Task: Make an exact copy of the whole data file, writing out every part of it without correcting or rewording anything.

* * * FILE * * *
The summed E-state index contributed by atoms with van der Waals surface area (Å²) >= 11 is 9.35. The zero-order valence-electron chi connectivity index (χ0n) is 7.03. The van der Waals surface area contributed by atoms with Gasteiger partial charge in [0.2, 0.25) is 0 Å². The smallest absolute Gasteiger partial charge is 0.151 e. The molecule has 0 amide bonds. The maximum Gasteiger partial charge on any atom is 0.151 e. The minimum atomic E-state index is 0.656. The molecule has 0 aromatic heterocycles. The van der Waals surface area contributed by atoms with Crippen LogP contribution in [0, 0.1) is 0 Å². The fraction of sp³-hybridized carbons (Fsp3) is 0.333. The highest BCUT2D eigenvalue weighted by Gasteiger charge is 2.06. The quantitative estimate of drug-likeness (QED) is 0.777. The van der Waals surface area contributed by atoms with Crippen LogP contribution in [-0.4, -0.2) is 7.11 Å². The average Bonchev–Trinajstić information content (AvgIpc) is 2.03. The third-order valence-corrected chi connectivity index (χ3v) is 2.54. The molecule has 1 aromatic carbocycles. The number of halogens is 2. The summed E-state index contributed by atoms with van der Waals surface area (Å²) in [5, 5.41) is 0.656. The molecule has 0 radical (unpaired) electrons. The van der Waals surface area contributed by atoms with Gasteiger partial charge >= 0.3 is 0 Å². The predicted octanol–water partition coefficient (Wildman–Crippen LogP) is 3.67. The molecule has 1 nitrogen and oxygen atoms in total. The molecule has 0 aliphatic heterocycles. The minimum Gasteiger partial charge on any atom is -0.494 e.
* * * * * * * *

The summed E-state index contributed by atoms with van der Waals surface area (Å²) >= 11 is 9.35. The zero-order valence-electron chi connectivity index (χ0n) is 7.03. The van der Waals surface area contributed by atoms with Gasteiger partial charge in [0.2, 0.25) is 0 Å². The smallest absolute Gasteiger partial charge is 0.151 e. The molecule has 0 amide bonds. The maximum Gasteiger partial charge on any atom is 0.151 e. The minimum atomic E-state index is 0.656. The molecule has 0 aromatic heterocycles. The van der Waals surface area contributed by atoms with Crippen LogP contribution in [0, 0.1) is 0 Å². The fraction of sp³-hybridized carbons (Fsp3) is 0.333. The highest BCUT2D eigenvalue weighted by Gasteiger charge is 2.06. The quantitative estimate of drug-likeness (QED) is 0.777. The van der Waals surface area contributed by atoms with Crippen LogP contribution in [-0.4, -0.2) is 7.11 Å². The average Bonchev–Trinajstić information content (AvgIpc) is 2.03. The third-order valence-corrected chi connectivity index (χ3v) is 2.54. The molecule has 1 aromatic carbocycles. The number of halogens is 2. The summed E-state index contributed by atoms with van der Waals surface area (Å²) in [5, 5.41) is 0.656. The molecule has 0 radical (unpaired) electrons. The van der Waals surface area contributed by atoms with Gasteiger partial charge >= 0.3 is 0 Å². The predicted octanol–water partition coefficient (Wildman–Crippen LogP) is 3.67. The molecule has 1 nitrogen and oxygen atoms in total. The molecule has 0 aliphatic heterocycles. The minimum Gasteiger partial charge on any atom is -0.494 e.